I asked Nicholas Burns, the career diplomat who handled the Iran file as undersecretary of state in Bush's second term, how he assessed Obama's strategy. Burns argues that both Bush and Obama pursued a "two-track" policy of carrots and sticks, but says that Obama "has been very effective in gaining the upper hand in terms of public opinion over [President Mahmoud] Ahmadinejad and the rest of the Iranian leadership." Iran's president played up his anti-Americanism to achieve heroic status in Bush's last years. Now he is almost wholly isolated. Burns describes the Obama strategy, with something like professional admiration, as "very artful."

I can hear Romney sputtering, "Who cares if Ahmadinejad has no friends if Iran is still enriching uranium?" The goal, after all, is not to be artful but to stop Iran from producing a bomb. But isolating the Iranian leadership, like slowing down the centrifuges, is a means of buying time. And time does not have to be on Iran's side, though it has been so far. David Albright, founder and president of the Institute for Science and International Security, compares the struggle against Iran to that against apartheid South Africa: a long-term campaign of isolation.

Administration officials say that their strategy is working because diplomacy has stripped away the Iranians' global standing, while sanctions have begun to cripple their economy. The White House responded to my request for comment by pointing me to a Washington Post story that quotes Ahmadinejad defending his economic record before Iran's parliament by complaining that "our banks cannot make international transactions anymore." The U.S. goal is to make Iran pay a high enough price for its nuclear program -- while at the same time holding out the possibility, however remote, of a diplomatic rapprochement -- that the leadership will ultimately agree on some face-saving solution that allows Iran to pretend that all it was seeking all along was access to nuclear fuel for civilian purposes. Ahmadinejad may even have been making such a bid in his recent offer to stop enriching uranium in exchange for guaranteed access to a supply of 20 percent enriched uranium from abroad. It would hardly be unprecedented: In the past, leaders in South Korea, Argentina, and elsewhere have abandoned nuclear programs in the face of pressure.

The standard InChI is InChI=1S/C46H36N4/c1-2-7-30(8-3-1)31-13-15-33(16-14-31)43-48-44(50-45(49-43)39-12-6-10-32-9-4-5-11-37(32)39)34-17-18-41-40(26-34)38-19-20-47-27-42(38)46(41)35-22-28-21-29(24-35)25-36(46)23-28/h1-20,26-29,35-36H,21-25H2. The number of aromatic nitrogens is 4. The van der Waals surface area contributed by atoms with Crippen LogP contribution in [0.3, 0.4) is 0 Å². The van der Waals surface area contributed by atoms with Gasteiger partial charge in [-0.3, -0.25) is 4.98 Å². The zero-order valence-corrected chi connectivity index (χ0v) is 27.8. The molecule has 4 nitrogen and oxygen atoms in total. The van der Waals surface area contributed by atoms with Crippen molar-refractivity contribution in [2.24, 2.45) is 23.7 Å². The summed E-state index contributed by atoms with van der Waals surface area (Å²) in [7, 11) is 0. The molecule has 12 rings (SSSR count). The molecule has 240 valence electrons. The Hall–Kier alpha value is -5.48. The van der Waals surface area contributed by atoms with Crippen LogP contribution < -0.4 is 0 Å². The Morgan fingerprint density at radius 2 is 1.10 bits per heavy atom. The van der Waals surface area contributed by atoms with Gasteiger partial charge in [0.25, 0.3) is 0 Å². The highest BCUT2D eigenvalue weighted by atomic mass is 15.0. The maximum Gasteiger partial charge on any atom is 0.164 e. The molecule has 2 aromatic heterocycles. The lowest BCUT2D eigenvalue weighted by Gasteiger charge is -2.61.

Or maybe Ahmadinejad was messing with the West, as he has in the past. Iran is not South Korea; it is both a rising regional power and a revolutionary state, and its leadership, whatever it says, seems to be united in viewing a nuclear weapons capacity as an ideological and geopolitical necessity. Iran may be more like the Pakistan of the 1970s, whose people were prepared to "eat grass," as Zulfikar Ali Bhutto famously said, to get the bomb. Neither carrots nor sticks may induce the Iranians to abandon their quest. If that's so, then nothing save war, or at least the credible threat of war, will work. Obama, of course, has not foreclosed that option, but Romney vows that as president he would "prepare for war."

So those are our choices: a frustrating, second-best policy of playing by the rules in order to gather and preserve a coalition, gradually raising the pressure, buying time, and putting off the day of reckoning in the hopes that something will change and the Iranians will decide they'd rather not eat grass -- or prepare for war. But you can't threaten a war unless you're willing to launch one; and an aerial assault on Iran, whether carried out by the United States or Israel, would provoke a spasm of revenge attacks against America, and wreck the country's standing in much of the Islamic world and above all among the pro-American people of Iran -- all to the end of damaging, not destroying, Iran's nuclear infrastructure. It would purchase delay at an unimaginable cost. And it would guarantee that the Iranians would eat grass to build a bomb.

Compared to that, a second-best policy looks pretty artful.

BEHROUZ MEHRI/AFP/Getty Images